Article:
keeping, tanning, food preparation, and childrearing. However, a few women par- 
ticipated in buffalo hunts and fought alongside the men in battle. These women 
were referred to as Manly-Hearted Women. The Northern Cheyenne community 
fully accepted these women. 



28 



Initially, Dull Knife and his followers had limited freedom to hunt near Fort 
Robinson, and they tried to nourish hope of reuniting with the other Cheyennes 
and Lakota in the north. Later, however, they were locked in the barracks. In a 
room that measured about 30 feet square there were 43 men, 29 women, and 20 
to 30 children. '" 

On Jan. 3, 1879, they heard the news that they had been dreading for two 
months: The Indian Bureau in Washington had ordered that they be taken back 
to Indian Territory. When they refused. Captain Henry W. Wessells, Jr., the com- 
manding officer, cut off all food and firewood despite the bitter cold — tempera- 
tures had dropped well below zero. Then Wessells cut off all water for three days, 
fully expecting them to give in and agree to go to Indian Territory. 

Wessells had not counted on the determination of the Cheyennes. They 
scraped frost off the windows for water and planned their next desperate move. 
After watching so many of their family and friends die horrible deaths, the Chey-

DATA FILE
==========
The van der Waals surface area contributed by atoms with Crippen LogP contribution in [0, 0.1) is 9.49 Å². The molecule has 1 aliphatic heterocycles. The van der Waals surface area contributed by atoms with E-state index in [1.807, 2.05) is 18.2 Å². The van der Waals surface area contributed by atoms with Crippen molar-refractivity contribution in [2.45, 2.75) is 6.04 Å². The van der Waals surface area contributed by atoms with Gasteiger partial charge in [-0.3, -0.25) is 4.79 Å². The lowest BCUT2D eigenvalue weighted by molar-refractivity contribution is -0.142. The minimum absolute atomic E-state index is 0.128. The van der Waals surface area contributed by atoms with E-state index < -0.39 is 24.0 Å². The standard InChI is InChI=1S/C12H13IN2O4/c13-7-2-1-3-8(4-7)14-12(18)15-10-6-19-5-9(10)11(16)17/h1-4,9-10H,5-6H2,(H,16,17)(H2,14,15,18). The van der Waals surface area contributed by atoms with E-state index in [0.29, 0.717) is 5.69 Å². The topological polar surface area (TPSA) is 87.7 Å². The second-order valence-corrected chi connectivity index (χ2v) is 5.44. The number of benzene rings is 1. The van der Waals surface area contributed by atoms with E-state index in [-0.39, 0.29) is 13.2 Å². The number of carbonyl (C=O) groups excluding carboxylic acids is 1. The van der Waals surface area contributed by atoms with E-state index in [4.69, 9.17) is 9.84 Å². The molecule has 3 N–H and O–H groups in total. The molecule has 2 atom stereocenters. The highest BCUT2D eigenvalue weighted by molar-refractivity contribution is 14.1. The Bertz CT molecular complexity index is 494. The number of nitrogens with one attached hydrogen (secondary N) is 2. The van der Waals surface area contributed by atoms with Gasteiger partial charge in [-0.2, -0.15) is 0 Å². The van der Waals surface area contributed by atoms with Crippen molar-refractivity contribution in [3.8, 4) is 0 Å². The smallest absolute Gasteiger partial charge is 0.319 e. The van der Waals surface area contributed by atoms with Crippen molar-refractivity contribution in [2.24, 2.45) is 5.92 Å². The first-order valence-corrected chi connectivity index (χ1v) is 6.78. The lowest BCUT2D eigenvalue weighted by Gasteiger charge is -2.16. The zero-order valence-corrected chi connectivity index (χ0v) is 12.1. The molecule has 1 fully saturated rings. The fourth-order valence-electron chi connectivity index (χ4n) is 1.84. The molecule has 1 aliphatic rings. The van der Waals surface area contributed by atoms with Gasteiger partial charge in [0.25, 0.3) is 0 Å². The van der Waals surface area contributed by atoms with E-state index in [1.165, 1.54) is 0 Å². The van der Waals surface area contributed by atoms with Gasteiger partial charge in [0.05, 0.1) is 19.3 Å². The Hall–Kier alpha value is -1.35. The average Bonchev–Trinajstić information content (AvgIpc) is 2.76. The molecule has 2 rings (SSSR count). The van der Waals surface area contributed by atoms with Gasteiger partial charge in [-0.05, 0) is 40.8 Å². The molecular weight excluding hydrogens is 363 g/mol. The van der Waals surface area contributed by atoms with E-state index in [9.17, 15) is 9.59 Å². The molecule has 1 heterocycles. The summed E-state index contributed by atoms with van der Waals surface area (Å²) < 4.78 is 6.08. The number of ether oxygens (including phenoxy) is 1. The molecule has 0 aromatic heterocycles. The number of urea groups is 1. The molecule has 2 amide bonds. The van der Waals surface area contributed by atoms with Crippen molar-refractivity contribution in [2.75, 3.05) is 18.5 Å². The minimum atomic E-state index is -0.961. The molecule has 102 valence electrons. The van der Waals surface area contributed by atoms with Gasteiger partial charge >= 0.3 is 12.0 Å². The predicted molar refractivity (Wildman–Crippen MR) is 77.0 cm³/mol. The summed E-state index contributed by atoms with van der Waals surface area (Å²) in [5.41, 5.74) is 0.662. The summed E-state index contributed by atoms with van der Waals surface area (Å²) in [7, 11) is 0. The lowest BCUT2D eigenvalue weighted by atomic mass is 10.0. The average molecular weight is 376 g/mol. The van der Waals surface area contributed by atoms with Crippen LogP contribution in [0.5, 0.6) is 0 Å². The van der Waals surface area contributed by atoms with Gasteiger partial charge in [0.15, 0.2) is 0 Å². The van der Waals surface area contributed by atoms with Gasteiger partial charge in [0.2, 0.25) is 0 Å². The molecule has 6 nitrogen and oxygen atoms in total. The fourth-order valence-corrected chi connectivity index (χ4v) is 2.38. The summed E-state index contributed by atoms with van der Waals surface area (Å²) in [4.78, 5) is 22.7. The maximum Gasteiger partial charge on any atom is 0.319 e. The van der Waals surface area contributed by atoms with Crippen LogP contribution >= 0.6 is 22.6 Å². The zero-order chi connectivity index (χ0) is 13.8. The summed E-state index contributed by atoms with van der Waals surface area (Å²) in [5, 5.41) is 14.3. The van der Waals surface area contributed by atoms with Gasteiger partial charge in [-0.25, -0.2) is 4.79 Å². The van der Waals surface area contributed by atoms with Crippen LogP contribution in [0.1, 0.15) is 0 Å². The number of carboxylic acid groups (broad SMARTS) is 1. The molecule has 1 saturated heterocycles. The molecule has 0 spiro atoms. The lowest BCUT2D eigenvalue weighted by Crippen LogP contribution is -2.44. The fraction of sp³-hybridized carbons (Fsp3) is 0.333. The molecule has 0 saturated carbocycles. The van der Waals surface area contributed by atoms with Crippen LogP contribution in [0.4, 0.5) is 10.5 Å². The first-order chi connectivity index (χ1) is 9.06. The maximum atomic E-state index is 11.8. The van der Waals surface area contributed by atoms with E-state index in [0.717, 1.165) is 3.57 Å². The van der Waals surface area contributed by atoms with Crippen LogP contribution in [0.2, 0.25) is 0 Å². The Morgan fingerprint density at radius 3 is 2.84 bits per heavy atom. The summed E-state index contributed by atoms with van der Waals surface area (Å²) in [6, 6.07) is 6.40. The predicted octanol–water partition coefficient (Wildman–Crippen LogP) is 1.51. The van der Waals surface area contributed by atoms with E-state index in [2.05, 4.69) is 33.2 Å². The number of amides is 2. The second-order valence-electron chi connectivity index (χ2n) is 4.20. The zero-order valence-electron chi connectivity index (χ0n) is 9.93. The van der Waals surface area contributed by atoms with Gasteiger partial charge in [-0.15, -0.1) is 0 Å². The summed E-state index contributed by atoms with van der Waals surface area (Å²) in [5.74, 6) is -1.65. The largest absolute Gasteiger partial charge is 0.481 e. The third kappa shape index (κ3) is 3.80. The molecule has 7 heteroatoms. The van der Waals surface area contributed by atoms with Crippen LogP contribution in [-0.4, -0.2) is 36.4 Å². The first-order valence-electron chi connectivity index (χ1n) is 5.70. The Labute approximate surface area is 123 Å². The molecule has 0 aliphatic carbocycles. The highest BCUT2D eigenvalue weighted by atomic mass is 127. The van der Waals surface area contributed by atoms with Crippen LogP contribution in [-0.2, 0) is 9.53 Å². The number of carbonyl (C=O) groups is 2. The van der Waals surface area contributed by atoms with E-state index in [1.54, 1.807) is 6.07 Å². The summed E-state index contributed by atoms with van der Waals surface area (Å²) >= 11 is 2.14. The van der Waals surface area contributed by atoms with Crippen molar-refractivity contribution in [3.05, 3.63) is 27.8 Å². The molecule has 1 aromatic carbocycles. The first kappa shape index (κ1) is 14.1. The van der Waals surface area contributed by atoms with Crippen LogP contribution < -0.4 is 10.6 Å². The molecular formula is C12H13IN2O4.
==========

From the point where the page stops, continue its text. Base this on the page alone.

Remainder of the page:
enne men and women felt they had nothing left to lose. Iron Teeth and the other 
women were preparing for the escape or lor death. They had hidden rifles under 
the floorboards of the barracks, and men armed themselves with the women's 
household knives. Iron Teeth had concealed a revolver under the bodice of her 
dress for her son, Gathering His Medicine, 22, to use.-' 

Late on the night of Jan. 9, they made their break. Gathering His Medi- 
cine and the others smashed windows and tore the door down. Gathering His 
Medicine put his youngest sister on his back and ran in one direction while Iron 
Teeth and another daughter ran the other way. Cheyenne women, some carrying 
children, fought soldiers. '- 

In an interview with Marquis dated 1926 Iron Teeth stated: 

We stayed in the cave seven nights and almost seven days. More snow kept 
falling. It was very cold, but we were afraid to build a fire. We nibbled at my 
small store of dry meat and melted snow for water. Each day we could hear the 
horses and the voices of soldiers searching for Indians. Finally a soldier found 
our tracks, and the soldiers then took us back to Fort Robinson.^'